Cyber Resilience of Power Systems
The energy system transition is causing a convergence between the energy demands and sustainability requirements of modern society. This is led by three main drivers, i.e., decarbonization, decentralization, and digitalization. The combination of these factors is spearheading the development and implementation of an updated power system infrastructure, with the integration of Renewable Energy Sources (RES) and novel Information and Communication Technologies (ICTs). With this introduction of ICT into the power system, a Cyber-Physical System (CPS) is formed, that is multi-domain in nature. It encompasses interactions between the power system, communication as well as control and supervisory applications. However, this increased interdependence between power and cyber layers has raised cybersecurity concerns. Without taking cybersecurity into account, digitalization of the future energy system is not feasible. A coordinated cyberattack across multiple locations can lead to cascading failures and the collapse of entire interconnected power grid of nations, or even continents, i.e., a blackout. This is a real modern-day threat, as evidenced by the cyberattacks on the Ukrainian power grid in 2015 and 2016. Hence, the objectives of this project are twofold:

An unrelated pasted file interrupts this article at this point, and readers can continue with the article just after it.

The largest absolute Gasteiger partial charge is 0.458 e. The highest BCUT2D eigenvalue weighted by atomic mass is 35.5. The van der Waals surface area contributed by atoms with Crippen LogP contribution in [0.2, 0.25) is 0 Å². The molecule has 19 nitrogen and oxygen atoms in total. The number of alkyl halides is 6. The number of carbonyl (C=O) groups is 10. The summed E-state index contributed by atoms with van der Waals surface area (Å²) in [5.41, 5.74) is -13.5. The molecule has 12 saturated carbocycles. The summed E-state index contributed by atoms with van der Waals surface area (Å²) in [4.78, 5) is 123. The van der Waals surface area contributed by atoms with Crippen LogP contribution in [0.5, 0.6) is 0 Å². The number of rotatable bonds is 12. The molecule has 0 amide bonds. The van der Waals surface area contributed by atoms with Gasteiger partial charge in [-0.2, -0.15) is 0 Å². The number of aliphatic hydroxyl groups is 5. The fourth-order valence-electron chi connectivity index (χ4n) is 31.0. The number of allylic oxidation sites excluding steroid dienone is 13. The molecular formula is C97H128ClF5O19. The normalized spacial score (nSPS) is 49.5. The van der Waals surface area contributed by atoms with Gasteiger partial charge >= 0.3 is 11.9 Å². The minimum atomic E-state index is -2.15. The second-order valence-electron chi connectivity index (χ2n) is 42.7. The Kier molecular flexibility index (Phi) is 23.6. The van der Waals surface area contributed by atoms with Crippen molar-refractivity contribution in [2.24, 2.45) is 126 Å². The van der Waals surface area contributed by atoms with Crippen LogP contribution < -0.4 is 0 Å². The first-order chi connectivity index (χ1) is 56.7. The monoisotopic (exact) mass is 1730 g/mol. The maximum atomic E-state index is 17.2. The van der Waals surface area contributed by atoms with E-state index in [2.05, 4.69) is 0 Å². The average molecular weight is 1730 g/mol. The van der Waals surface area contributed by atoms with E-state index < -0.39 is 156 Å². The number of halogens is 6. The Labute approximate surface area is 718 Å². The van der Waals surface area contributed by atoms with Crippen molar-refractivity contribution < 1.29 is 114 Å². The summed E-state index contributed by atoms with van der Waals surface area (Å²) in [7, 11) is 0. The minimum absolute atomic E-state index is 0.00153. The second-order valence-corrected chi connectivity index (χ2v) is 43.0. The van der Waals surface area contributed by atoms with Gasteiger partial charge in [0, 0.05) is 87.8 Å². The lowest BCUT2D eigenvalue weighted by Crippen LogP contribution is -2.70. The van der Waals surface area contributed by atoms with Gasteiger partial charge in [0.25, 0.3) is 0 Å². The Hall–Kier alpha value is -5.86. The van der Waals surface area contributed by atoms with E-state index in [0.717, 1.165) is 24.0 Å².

- Analyze the impact of cyberattacks on power grid dynamics. More specifically, investigate and show analytically that cyberattacks can lead to cascading failures and blackouts. This is to be achieved by simulating different cyber attack scenarios and computing their cascading impacts.
- Defence and resilience techniques: The second objective of this work is to defend the power system against cyber induced cascading failures and mitigate their impact. This may be carried out by employing techniques such as Special Protection Schemes (SPS), controlled islanding, and Wide Area Monitoring Protection and Control (WAMPAC). This can aid in foresee, absorb, and adapt, to cyberattacks.
The tools to be used as part of this work include DIgSilent Powerfactory and RTDS for power system simulations. Dedicated network simulators such as CORE, Mininet, and DETERLAB will be used to achieve co-simulation of a CPS and simulate various cyberattacks such as Denial of Service (DoS), Man in the Middle (MiTM), etc. Furthermore, the impact analysis and defence tool will be built as part of a larger Open-Source Software (OSS) platform, developed in Python.
V. Subramaniam Rajkumar
Vetrivel is a PhD researcher in the Intelligent Electrical Power Grids section. He received his Bachelor’s degree in Electrical Engineering from Anna University, India in 2013 and his MSc. in Electrical Power Engineering from TU Delft in 2019. He carried out his master thesis as part of the ERIGrid 1.0 project, on virtual interconnection of EU Smart-Grid Laboratories. His areas of interest are cyber-physical energy systems and smart grids, with previous research experience in the field of micro-grid design and cost optimisation. His doctoral research is focused on cyber security and impact of cyber attacks on power systems. He is a student member of IEEE.